Hawkesbury River County Council (HRCC) has launched the Blue Mountains Shale Cap Forest (BMSCF) Bilpin Project, which seeks to preserve and rehabilitate key habitat supporting endangered species such as the glossy black cockatoo.
Chairman for the County Council, and Councillor on Hawkesbury City Council, Nathan Zamprogno, said the initiative was funded over multiple years to identify and map the remaining Blue Mountains Shale Cap Forest, educate and incentivise landowners, provide on-the-ground help to assist in bush regeneration, conduct weed control, and track progress.
"The project also aims to found a dedicated Bilpin Landcare group to carry the work forward. The grant is the first-time a private property engagement that focuses on conservation and land management has been done on this scale. Over 400 private properties have been contacted covering over 2,835 hectares in Hawkesbury, I encourage residents to get involved," Cr Zamprogno said.
The aim of the project is to engage landholders and provide an assessment of the BMSCF, which is currently listed as a threatened ecological community. Due to ongoing external pressure from land clearing, fragmentation, and weed invasion, the original BMSCF remains in small remnants, primarily on private land.
The Bilpin BMSCF Project aims to address the circumstances and factors threatening BMSCF survival and bring hope back for the species that rely on it.
The project seeks to engage in longer-term partnerships with landholders to improve the viability of the threatened endangered community by mitigating critical threats.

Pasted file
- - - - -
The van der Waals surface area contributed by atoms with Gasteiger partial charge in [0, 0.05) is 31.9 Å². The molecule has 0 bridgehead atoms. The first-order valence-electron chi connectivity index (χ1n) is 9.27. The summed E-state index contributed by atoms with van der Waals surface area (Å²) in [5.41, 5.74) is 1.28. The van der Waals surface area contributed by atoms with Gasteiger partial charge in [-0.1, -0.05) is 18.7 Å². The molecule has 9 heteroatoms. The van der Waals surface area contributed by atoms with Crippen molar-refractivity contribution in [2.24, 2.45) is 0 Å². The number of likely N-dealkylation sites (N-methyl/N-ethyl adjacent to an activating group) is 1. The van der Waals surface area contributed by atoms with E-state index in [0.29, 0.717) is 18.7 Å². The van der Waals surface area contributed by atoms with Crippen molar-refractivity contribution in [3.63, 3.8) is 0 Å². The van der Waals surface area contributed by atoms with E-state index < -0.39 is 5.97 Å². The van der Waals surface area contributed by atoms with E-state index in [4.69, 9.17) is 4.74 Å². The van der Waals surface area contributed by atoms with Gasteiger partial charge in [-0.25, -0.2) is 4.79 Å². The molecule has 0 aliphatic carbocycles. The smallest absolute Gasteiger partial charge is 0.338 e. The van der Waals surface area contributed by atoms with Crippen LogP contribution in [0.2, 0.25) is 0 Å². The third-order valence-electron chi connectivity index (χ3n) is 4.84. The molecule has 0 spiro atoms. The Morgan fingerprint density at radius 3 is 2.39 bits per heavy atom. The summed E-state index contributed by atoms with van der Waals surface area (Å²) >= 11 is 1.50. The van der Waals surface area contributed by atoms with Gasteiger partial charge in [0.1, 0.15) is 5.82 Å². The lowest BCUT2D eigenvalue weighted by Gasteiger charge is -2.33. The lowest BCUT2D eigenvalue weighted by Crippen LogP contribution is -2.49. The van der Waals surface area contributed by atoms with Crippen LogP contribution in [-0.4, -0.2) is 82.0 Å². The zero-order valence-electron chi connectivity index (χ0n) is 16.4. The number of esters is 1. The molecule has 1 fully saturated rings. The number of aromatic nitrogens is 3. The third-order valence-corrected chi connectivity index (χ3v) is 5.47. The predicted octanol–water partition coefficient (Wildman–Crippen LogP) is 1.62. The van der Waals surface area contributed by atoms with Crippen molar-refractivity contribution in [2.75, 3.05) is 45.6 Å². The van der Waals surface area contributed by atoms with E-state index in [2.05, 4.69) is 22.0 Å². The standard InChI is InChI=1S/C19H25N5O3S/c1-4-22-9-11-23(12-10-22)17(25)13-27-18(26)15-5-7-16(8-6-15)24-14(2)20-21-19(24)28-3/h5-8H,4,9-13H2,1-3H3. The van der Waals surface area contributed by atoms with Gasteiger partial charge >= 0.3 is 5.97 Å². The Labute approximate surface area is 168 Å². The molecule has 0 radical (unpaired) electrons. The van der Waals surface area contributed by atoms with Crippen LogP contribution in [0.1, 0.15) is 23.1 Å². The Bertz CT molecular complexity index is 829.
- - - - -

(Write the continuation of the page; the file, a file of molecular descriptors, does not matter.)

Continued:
The forest community is found on Wianamatta shale in the Blue Mountains and Wollemi areas and supports a greater diversity of fauna, including threatened species such as the powerful owl.
Surveys of the vegetation on properties for the presence of BMSCF will be undertaken by Dragonfly Environmental - a private contractor who has over 18 years' experience in environmental assessment and restoration. Stage one of the project is expected to commence in late November 2020 and will focus on the area extending east to west from Kurrajong heights to Berambing, northeast to Mountain Lagoon, and north to Mt Tootie.
Member for Hawkesbury, Robyn Preston, was present at the launch to support the initiative.
HRCC has been serving the community since 1948. It is a single purpose Council, with its goal being to administer the Biosecurity Act 2015 throughout its Council areas of Blacktown, Hawkesbury, Penrith, and The Hills Shire. This involves the organisation taking a nil-tenure, landscape approach to weed management across the region. It focuses on early detection and containment of high-risk plant species that impact biodiversity, agriculture, and property.